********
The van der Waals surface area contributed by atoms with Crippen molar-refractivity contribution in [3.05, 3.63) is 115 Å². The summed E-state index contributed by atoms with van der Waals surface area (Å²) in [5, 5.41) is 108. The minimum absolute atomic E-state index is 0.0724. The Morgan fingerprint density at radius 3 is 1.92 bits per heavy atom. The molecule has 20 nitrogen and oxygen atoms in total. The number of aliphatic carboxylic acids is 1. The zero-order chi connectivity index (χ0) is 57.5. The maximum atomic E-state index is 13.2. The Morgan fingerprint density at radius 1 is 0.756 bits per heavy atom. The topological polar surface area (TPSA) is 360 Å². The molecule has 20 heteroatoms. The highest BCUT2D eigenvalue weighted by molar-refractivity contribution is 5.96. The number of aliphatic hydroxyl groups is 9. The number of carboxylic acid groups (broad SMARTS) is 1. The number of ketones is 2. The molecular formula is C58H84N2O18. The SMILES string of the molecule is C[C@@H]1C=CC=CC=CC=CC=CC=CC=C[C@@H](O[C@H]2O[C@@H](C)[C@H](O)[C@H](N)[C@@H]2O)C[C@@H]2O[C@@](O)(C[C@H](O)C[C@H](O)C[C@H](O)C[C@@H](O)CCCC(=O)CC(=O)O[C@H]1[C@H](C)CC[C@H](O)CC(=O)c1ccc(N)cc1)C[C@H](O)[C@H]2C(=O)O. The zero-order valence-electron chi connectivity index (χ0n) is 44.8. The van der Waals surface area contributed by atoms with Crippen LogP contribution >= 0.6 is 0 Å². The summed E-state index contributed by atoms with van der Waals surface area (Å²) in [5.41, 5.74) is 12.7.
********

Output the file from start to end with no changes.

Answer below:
The van der Waals surface area contributed by atoms with Crippen molar-refractivity contribution in [3.05, 3.63) is 115 Å². The summed E-state index contributed by atoms with van der Waals surface area (Å²) in [5, 5.41) is 108. The minimum absolute atomic E-state index is 0.0724. The Morgan fingerprint density at radius 3 is 1.92 bits per heavy atom. The molecule has 20 nitrogen and oxygen atoms in total. The number of aliphatic carboxylic acids is 1. The zero-order chi connectivity index (χ0) is 57.5. The maximum atomic E-state index is 13.2. The Morgan fingerprint density at radius 1 is 0.756 bits per heavy atom. The topological polar surface area (TPSA) is 360 Å². The molecule has 20 heteroatoms. The highest BCUT2D eigenvalue weighted by molar-refractivity contribution is 5.96. The number of aliphatic hydroxyl groups is 9. The number of carboxylic acid groups (broad SMARTS) is 1. The number of ketones is 2. The molecular formula is C58H84N2O18. The SMILES string of the molecule is C[C@@H]1C=CC=CC=CC=CC=CC=CC=C[C@@H](O[C@H]2O[C@@H](C)[C@H](O)[C@H](N)[C@@H]2O)C[C@@H]2O[C@@](O)(C[C@H](O)C[C@H](O)C[C@H](O)C[C@@H](O)CCCC(=O)CC(=O)O[C@H]1[C@H](C)CC[C@H](O)CC(=O)c1ccc(N)cc1)C[C@H](O)[C@H]2C(=O)O. The zero-order valence-electron chi connectivity index (χ0n) is 44.8. The van der Waals surface area contributed by atoms with Crippen LogP contribution >= 0.6 is 0 Å². The summed E-state index contributed by atoms with van der Waals surface area (Å²) in [5.41, 5.74) is 12.7.